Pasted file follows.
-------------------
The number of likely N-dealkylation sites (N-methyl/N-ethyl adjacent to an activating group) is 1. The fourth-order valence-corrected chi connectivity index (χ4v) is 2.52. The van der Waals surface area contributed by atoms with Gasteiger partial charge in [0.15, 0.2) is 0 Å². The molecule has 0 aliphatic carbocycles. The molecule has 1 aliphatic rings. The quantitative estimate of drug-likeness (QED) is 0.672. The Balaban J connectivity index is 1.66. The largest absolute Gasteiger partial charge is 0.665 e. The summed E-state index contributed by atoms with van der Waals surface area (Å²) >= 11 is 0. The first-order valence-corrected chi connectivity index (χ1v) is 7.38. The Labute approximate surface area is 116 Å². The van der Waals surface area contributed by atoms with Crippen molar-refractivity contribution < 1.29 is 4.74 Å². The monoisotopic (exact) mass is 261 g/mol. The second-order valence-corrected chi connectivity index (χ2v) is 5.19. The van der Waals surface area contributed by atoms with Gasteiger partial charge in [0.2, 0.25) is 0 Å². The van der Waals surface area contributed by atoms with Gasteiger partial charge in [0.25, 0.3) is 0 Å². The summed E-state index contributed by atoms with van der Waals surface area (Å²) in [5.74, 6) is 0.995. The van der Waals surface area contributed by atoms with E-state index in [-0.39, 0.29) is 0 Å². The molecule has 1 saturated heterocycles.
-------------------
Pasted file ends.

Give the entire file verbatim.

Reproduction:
The number of likely N-dealkylation sites (N-methyl/N-ethyl adjacent to an activating group) is 1. The fourth-order valence-corrected chi connectivity index (χ4v) is 2.52. The van der Waals surface area contributed by atoms with Gasteiger partial charge in [0.15, 0.2) is 0 Å². The molecule has 0 aliphatic carbocycles. The molecule has 1 aliphatic rings. The quantitative estimate of drug-likeness (QED) is 0.672. The Balaban J connectivity index is 1.66. The largest absolute Gasteiger partial charge is 0.665 e. The summed E-state index contributed by atoms with van der Waals surface area (Å²) >= 11 is 0. The first-order valence-corrected chi connectivity index (χ1v) is 7.38. The Labute approximate surface area is 116 Å². The van der Waals surface area contributed by atoms with Crippen molar-refractivity contribution < 1.29 is 4.74 Å². The monoisotopic (exact) mass is 261 g/mol. The second-order valence-corrected chi connectivity index (χ2v) is 5.19. The van der Waals surface area contributed by atoms with Gasteiger partial charge in [0.2, 0.25) is 0 Å². The van der Waals surface area contributed by atoms with Gasteiger partial charge in [0.25, 0.3) is 0 Å². The summed E-state index contributed by atoms with van der Waals surface area (Å²) in [5.74, 6) is 0.995. The van der Waals surface area contributed by atoms with E-state index in [-0.39, 0.29) is 0 Å². The molecule has 1 saturated heterocycles.